I think those of us who do this will tell you we understand your sceptisism. I didn't believe it either when it was being done to me.. But on the flip side you were not here during all of our failures and frustratons either.
To be clear, the things I am talkng about just now are training tools they are not fighting. The body work has serious benefits in fighting -but none of it is as prfound as the training exercises. I doubt you will get anyone who has done serious internal work to be bragging all over the place about it. Its just hard work bud.
Looong and hard with many failures. I don't mind saying that we are still like kids, very enthusiatic equally with guys who are coming along and wi5th our own successes. There is simply no ego about it. How can there be after all the work! It isnlt handed to anyone. And the flip side of that is that we are not really driven to prove it.
I mean this nicely so don't take it wrong.
I really don't give a S!#$ if no one believes it. I have been doing this and openly talking about it for 15 years. Anyone who doubts it all I say is "Oh well."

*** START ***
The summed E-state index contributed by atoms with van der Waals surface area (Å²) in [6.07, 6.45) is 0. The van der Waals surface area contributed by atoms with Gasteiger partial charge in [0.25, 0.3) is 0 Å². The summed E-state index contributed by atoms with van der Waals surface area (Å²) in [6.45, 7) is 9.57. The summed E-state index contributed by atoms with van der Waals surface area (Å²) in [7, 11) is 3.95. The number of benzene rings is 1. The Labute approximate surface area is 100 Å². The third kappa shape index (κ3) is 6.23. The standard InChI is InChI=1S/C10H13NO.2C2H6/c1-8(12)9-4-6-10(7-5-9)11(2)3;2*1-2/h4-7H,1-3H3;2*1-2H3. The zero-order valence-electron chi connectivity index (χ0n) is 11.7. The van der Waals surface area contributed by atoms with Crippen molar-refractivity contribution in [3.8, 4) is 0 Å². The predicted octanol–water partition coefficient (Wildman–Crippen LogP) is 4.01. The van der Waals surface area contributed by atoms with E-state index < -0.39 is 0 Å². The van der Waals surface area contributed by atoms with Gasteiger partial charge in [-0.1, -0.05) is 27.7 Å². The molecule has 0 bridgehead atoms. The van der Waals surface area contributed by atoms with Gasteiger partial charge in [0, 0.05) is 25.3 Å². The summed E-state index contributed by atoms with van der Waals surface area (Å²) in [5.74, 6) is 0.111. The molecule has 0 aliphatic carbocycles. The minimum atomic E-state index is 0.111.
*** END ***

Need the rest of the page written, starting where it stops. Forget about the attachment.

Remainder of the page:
We don't advertise. Don't accept students- so other than a few people on the net, no one knows and no one cares anyway.


Mike Sigman
Yeah pretty much only my guys for certain things. The queasiness doesn't always happen-its occasional. We train for hours on end so that may be a contributing factor. We have traned from 7:30 till 12:30 at night many times. we just get going and innovate. Some things still vex me. I still get frustrated that at times it isn't "instant on" and it gets better as the night progresses. Talk to me in another ten years maybe.
But with both the training side and the martial side I am getting more and more pleased with things. I have had friends at the gym push, pile drive ad shove me, and have freestyes with varioud wrestlers ans fighters for years now and am pleased with the results. But I have always been convinced that with connection exercises there is a trained response feed-back loop that gets artificial. Its one of the reasons I keep blowing things up and changing them to continue to get new input. two weeks ago I started punching and connecting forward and having guys pile drive in from the side. then doping a connection through people. In others words one guy (A) is shoving at another (B) and I grab (B) and manipulate (A) throughthe body of (B) and so on.